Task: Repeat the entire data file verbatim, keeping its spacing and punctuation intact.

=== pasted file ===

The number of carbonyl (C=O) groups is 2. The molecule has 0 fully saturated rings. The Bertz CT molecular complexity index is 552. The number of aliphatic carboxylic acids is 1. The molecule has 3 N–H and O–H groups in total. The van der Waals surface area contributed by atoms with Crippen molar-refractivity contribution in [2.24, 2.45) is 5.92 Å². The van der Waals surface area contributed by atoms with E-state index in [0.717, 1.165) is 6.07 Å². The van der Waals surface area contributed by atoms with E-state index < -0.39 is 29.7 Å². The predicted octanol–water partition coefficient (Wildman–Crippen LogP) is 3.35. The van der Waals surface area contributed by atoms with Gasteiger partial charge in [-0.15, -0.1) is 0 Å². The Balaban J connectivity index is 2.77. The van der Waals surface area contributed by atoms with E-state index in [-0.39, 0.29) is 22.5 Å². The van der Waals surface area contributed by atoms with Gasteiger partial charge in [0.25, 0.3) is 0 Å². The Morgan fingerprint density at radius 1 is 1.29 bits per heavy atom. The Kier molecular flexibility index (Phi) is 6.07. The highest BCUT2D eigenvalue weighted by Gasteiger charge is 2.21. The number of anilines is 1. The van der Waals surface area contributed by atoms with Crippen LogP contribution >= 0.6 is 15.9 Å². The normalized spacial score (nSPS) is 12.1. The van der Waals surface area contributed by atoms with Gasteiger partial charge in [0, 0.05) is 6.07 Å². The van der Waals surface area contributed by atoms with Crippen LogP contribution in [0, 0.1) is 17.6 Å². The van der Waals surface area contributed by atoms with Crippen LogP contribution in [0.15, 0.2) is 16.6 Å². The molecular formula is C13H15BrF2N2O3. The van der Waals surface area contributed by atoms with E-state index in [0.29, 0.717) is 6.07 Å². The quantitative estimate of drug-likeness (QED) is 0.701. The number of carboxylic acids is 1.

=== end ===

The number of carbonyl (C=O) groups is 2. The molecule has 0 fully saturated rings. The Bertz CT molecular complexity index is 552. The number of aliphatic carboxylic acids is 1. The molecule has 3 N–H and O–H groups in total. The van der Waals surface area contributed by atoms with Crippen molar-refractivity contribution in [2.24, 2.45) is 5.92 Å². The van der Waals surface area contributed by atoms with E-state index in [0.717, 1.165) is 6.07 Å². The van der Waals surface area contributed by atoms with E-state index < -0.39 is 29.7 Å². The predicted octanol–water partition coefficient (Wildman–Crippen LogP) is 3.35. The van der Waals surface area contributed by atoms with Gasteiger partial charge in [-0.15, -0.1) is 0 Å². The Balaban J connectivity index is 2.77. The van der Waals surface area contributed by atoms with E-state index in [-0.39, 0.29) is 22.5 Å². The van der Waals surface area contributed by atoms with Gasteiger partial charge in [0.25, 0.3) is 0 Å². The Morgan fingerprint density at radius 1 is 1.29 bits per heavy atom. The Kier molecular flexibility index (Phi) is 6.07. The highest BCUT2D eigenvalue weighted by Gasteiger charge is 2.21. The number of anilines is 1. The van der Waals surface area contributed by atoms with Crippen LogP contribution >= 0.6 is 15.9 Å². The normalized spacial score (nSPS) is 12.1. The van der Waals surface area contributed by atoms with Gasteiger partial charge in [0, 0.05) is 6.07 Å². The van der Waals surface area contributed by atoms with Crippen LogP contribution in [0, 0.1) is 17.6 Å². The van der Waals surface area contributed by atoms with Crippen LogP contribution in [0.15, 0.2) is 16.6 Å². The molecular formula is C13H15BrF2N2O3. The van der Waals surface area contributed by atoms with E-state index in [0.29, 0.717) is 6.07 Å². The quantitative estimate of drug-likeness (QED) is 0.701. The number of carboxylic acids is 1.